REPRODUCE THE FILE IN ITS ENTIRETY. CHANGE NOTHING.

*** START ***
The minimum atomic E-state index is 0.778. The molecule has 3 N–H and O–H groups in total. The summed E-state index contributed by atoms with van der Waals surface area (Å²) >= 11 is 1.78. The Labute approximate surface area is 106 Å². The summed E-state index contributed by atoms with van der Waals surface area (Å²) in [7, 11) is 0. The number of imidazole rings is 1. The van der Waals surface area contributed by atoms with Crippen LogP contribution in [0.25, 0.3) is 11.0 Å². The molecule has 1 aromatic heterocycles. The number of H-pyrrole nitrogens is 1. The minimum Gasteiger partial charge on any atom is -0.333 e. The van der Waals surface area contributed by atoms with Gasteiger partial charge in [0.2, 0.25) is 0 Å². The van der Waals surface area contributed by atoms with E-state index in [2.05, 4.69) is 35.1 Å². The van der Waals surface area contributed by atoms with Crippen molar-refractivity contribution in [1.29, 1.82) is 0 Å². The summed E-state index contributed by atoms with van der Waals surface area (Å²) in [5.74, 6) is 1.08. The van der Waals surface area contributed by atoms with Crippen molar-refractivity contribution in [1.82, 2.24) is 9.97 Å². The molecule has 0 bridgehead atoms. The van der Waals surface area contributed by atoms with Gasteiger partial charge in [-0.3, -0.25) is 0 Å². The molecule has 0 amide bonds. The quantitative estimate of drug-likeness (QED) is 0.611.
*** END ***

The minimum atomic E-state index is 0.778. The molecule has 3 N–H and O–H groups in total. The summed E-state index contributed by atoms with van der Waals surface area (Å²) >= 11 is 1.78. The Labute approximate surface area is 106 Å². The summed E-state index contributed by atoms with van der Waals surface area (Å²) in [7, 11) is 0. The number of imidazole rings is 1. The van der Waals surface area contributed by atoms with Crippen LogP contribution in [0.25, 0.3) is 11.0 Å². The molecule has 1 aromatic heterocycles. The number of H-pyrrole nitrogens is 1. The minimum Gasteiger partial charge on any atom is -0.333 e. The van der Waals surface area contributed by atoms with Gasteiger partial charge in [0.2, 0.25) is 0 Å². The van der Waals surface area contributed by atoms with E-state index in [2.05, 4.69) is 35.1 Å². The van der Waals surface area contributed by atoms with Crippen molar-refractivity contribution in [1.29, 1.82) is 0 Å². The summed E-state index contributed by atoms with van der Waals surface area (Å²) in [5.74, 6) is 1.08. The van der Waals surface area contributed by atoms with Crippen molar-refractivity contribution in [1.82, 2.24) is 9.97 Å². The molecule has 0 bridgehead atoms. The van der Waals surface area contributed by atoms with Gasteiger partial charge in [-0.3, -0.25) is 0 Å². The molecule has 0 amide bonds. The quantitative estimate of drug-likeness (QED) is 0.611.